The Army announced today that it would not be approving the easement to allow the Dakota Access Pipeline to continue construction on its current path. They had suspended the easement on November 14 in response to protests from the Standing Rock Sioux tribe, whose water supply was potentially threatened by the pipeline’s proposed passage under Lake Oahe. The pipeline was also running over sacred land and burial sites. The protests have been growing rapidly since April, most recently with a group of over 2000 veterans committing to protect protesters as a “human shield.”
The Episcopal Church has been active and vocal in its stance in opposition to the DAPL, including priests and lay people joining protests, and a formal statement from the Presiding Bishop. Presiding Bishop Curry also sent a public letter to the governor of North Dakota and the sheriff of Morton County, urging them to “monitor the nature and tone of the policing actions by local and state law enforcement, the National Guard, and private contractors.” He noted especially the use of rubber bullets and water cannons in sub-freezing temperatures. Rev John Floberg of the Diocese of North Dakota has been instrumental in organizing protests and mobilizing the Episcopal Church to take a stand.
The Army released the following statement regarding their decision:
The Department of the Army will not approve an easement that would allow the proposed Dakota Access Pipeline to cross under Lake Oahe in North Dakota, the Army’s Assistant Secretary for Civil Works announced today…
“Although we have had continuing discussion and exchanges of new information with the Standing Rock Sioux and Dakota Access, it’s clear that there’s more work to do,” Darcy said. “The best way to complete that work responsibly and expeditiously is to explore alternate routes for the pipeline crossing.”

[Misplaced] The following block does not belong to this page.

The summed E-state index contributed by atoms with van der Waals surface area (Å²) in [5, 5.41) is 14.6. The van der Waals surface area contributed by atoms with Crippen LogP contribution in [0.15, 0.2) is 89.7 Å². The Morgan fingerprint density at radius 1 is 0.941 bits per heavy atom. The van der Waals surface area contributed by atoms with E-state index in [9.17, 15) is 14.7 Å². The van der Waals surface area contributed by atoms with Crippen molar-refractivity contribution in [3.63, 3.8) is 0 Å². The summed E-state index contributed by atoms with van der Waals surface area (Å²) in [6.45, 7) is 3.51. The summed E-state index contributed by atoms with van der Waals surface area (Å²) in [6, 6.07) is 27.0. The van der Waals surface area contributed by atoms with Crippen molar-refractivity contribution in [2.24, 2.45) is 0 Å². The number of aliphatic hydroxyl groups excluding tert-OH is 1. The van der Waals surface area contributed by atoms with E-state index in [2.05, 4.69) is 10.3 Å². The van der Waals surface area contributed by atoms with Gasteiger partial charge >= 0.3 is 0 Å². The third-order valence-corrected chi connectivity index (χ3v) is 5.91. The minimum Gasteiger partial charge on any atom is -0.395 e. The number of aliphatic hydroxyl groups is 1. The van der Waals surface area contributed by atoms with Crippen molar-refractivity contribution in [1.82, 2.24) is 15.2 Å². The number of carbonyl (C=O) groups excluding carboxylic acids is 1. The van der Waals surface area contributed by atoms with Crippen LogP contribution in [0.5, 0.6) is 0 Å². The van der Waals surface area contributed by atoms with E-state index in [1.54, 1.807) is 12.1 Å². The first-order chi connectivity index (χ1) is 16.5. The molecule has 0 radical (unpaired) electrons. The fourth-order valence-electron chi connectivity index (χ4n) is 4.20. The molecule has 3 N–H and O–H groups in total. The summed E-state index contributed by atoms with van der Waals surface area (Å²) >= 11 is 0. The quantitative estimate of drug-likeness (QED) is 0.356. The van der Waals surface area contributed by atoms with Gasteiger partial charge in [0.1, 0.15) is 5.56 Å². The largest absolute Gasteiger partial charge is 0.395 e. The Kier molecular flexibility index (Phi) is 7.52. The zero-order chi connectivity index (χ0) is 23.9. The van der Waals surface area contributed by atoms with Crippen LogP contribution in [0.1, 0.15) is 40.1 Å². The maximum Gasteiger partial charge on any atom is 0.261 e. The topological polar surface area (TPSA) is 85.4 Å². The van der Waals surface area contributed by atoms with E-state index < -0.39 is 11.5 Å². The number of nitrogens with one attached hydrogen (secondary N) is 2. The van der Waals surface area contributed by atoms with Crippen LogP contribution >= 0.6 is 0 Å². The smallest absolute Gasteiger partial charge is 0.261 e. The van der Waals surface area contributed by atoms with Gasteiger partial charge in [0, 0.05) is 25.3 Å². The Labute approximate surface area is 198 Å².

Darcy said that the consideration of alternative routes would be best accomplished through an Environmental Impact Statement with full public input and analysis.
The Dakota Access Pipeline is an approximately 1,172 mile pipeline that would connect the Bakken and Three Forks oil production areas in North Dakota to an existing crude oil terminal near Pakota, Illinois. The pipeline is 30 inches in diameter and is projected to transport approximately 470,000 barrels of oil per day, with a capacity as high as 570,000 barrels. The current proposed pipeline route would cross Lake Oahe, an Army Corps of Engineers project on the Missouri River.
Standing Rock Sioux Tribal Chairman Dave Archambault II released a statement in response saying, “[we] will be forever grateful to the Obama Administration for this historic decision.” He continued by thanking the protesters and supporters, and said that the Tribe looked forward to spending the winter with loved ones. Archambault added that he hoped that the relationship between the Tribe and local law enforcement could be healed.
Environmentalists celebrated this decision along with the protesters. Sierra Club executive director Michael Brune said, “history has taught us that it is never a question whether a pipeline will spill, but rather a question of when. A comprehensive environmental review will show that this dirty and dangerous project will threaten the safety of every community it cuts through.”
Not everyone was pleased, however. North Dakota congressman, Kevin Cramer, said “today’s unfortunate decision sends a very chilling signal to others who want to build infrastructure in this country. Roads, bridges, transmission lines, pipelines, wind farms, and water lines will be very difficult, if not impossible, to build when criminal behavior is rewarded this way.” Governor Dalrymple also decried the decision in a statement as prolonging the situation and making it “political.” There is some doubt as to whether Trump’s administration will uphold this decision. Trump owns stock in the company that is building the pipeline, Energy Transfer Partners, and has expressed support for the project. The chief executive of ETP has previously said that the company was unwilling to reroute the pipeline, although there has been no immediate response to today’s release.
For now, however, this is a victory to be celebrated, for Native American sovereignty, the environment, and protection of sacred spaces.